Before synthesis, chip designers used to implement all aspects of chip design by hand. This included combinational logic implementation, storage elements such as SRAMs, flip-flops and latches. Netlist as well as place-and-route were also done fairly manually. High-level design implementations, either in C, Verilog or another high-level language, were manually translated into gates.
When synthesis arrived, chip design moved up to a higher level of abstraction, implementing designs in HDL (VHDL or Verilog), with synthesis translating HDL into logic gates and storage elements, even inferring SRAM storage. This eliminated much manual labor of chip design. Synthesis also optimized paths well and enabled engineers to work on much larger designs, which are still growing at Moore’s self-fulfilling-prophecy pace.
However, even today synthesis limits the style of designs that engineers are able to create. Synthesis performs well for certain kinds of design styles, while not supporting others. While HDL is capable of describing all kinds of designs, logic and storage structures, only a subset of these is synthesizable. Designers must be cautious about what they feed into synthesis tools, to ensure functionally correct results. Otherwise, many kinds of problems can result, which are not only incorrect, but can also appear to work correctly, but instead be intermittently incorrect at random intervals.
Design Style Synthesis Supports
The main design style which today’s mainstream synthesis products by companies such as Synopsys, Cadence, and various FPGA vendors support is synchronous single-phase of clock flip-flop style. This singular style is the simplest for synthesis to handle and is the most productive. When designing a component which uses a single clock with inputs and outputs synchronous to the same clock, a designer can move at maximum speed of productivity with minimal concern besides correct functionality.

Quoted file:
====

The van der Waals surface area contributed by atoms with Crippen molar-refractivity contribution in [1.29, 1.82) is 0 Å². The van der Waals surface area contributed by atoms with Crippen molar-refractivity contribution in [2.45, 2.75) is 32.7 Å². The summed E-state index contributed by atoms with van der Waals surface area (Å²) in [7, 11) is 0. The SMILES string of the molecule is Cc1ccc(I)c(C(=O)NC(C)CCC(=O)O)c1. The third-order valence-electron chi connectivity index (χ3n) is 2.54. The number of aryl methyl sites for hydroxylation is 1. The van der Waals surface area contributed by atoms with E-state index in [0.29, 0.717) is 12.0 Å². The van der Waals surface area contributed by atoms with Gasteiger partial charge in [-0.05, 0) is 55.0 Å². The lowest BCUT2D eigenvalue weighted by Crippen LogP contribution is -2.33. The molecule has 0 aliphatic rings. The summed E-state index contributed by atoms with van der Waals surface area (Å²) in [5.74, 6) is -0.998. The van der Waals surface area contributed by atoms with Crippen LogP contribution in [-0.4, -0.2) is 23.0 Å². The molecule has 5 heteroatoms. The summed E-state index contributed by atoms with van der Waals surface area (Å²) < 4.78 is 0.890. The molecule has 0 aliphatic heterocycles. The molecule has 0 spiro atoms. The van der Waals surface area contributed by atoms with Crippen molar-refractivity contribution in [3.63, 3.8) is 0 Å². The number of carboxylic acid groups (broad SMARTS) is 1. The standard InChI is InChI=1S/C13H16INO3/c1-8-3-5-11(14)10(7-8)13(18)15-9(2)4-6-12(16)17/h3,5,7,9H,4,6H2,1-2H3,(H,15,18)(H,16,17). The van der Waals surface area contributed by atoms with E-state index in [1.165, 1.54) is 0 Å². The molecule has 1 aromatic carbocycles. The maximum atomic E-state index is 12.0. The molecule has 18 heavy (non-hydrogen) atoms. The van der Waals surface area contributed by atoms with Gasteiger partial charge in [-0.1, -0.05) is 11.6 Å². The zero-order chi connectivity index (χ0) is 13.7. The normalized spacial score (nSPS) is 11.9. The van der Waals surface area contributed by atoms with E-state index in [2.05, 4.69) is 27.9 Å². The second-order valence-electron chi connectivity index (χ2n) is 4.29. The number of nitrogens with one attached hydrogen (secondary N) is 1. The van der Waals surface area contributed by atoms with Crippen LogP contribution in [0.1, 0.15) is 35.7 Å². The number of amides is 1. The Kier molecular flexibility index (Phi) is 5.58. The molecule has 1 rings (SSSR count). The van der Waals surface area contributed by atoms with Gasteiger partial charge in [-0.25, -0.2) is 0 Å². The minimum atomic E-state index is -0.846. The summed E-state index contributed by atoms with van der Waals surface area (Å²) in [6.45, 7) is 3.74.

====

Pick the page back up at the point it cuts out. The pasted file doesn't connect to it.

This design style contains asynchronous logic only between flip-flops. Reset is handled carefully per FPGA-vendor of ASIC library vendor recommendations of being synchronous or asynchronous. Synthesis handles this design style well, providing additional capabilities such as automatic pipelining of logic across flip-flop stages.
However, any deviation from that singular synchronous design style, slows things down because caution must be observed with more care, patience and expertise applied. The following cases require additional caution:
- multiple clock domains, where parts of the design run at one clock frequency while other parts run on one or more different clock frequencies
- multiplexing multiple input clocks down to a single output clock
Design Styles Synthesis Does Not Support
Dynamic logic, Latch-based design (such as dual-phase), Wave pipelining, Asynchronous logic, styles are not supported by the mainstream synthesis design products.